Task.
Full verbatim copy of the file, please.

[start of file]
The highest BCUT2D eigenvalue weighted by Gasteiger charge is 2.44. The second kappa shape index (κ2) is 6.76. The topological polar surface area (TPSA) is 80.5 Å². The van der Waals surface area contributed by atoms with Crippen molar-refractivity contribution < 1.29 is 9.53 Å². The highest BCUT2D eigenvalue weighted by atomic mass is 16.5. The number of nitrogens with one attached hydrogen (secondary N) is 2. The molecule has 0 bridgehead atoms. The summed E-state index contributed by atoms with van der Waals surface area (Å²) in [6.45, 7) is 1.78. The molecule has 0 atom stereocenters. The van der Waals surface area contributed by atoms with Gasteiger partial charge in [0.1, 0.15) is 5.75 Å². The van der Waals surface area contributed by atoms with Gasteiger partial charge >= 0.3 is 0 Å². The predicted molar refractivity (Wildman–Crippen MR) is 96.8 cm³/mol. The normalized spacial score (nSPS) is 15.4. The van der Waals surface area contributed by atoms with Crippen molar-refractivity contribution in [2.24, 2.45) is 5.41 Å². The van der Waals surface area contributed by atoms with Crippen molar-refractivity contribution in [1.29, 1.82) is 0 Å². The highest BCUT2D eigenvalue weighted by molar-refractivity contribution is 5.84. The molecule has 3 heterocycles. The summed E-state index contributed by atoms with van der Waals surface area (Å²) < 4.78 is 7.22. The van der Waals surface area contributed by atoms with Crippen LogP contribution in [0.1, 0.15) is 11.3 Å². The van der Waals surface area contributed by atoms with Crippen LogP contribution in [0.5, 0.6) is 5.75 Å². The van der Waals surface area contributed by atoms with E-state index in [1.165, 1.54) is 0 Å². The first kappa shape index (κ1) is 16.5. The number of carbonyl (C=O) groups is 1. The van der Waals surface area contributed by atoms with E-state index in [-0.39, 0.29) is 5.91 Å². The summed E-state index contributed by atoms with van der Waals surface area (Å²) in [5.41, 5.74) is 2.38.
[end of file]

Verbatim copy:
The highest BCUT2D eigenvalue weighted by Gasteiger charge is 2.44. The second kappa shape index (κ2) is 6.76. The topological polar surface area (TPSA) is 80.5 Å². The van der Waals surface area contributed by atoms with Crippen molar-refractivity contribution < 1.29 is 9.53 Å². The highest BCUT2D eigenvalue weighted by atomic mass is 16.5. The number of nitrogens with one attached hydrogen (secondary N) is 2. The molecule has 0 bridgehead atoms. The summed E-state index contributed by atoms with van der Waals surface area (Å²) in [6.45, 7) is 1.78. The molecule has 0 atom stereocenters. The van der Waals surface area contributed by atoms with Gasteiger partial charge in [0.1, 0.15) is 5.75 Å². The van der Waals surface area contributed by atoms with Gasteiger partial charge >= 0.3 is 0 Å². The predicted molar refractivity (Wildman–Crippen MR) is 96.8 cm³/mol. The normalized spacial score (nSPS) is 15.4. The van der Waals surface area contributed by atoms with Crippen molar-refractivity contribution in [2.24, 2.45) is 5.41 Å². The van der Waals surface area contributed by atoms with Crippen molar-refractivity contribution in [1.29, 1.82) is 0 Å². The highest BCUT2D eigenvalue weighted by molar-refractivity contribution is 5.84. The molecule has 3 heterocycles. The summed E-state index contributed by atoms with van der Waals surface area (Å²) < 4.78 is 7.22. The van der Waals surface area contributed by atoms with Crippen LogP contribution in [0.1, 0.15) is 11.3 Å². The van der Waals surface area contributed by atoms with Crippen LogP contribution in [0.5, 0.6) is 5.75 Å². The van der Waals surface area contributed by atoms with E-state index in [1.165, 1.54) is 0 Å². The first kappa shape index (κ1) is 16.5. The number of carbonyl (C=O) groups is 1. The van der Waals surface area contributed by atoms with E-state index in [-0.39, 0.29) is 5.91 Å². The summed E-state index contributed by atoms with van der Waals surface area (Å²) in [5.41, 5.74) is 2.38.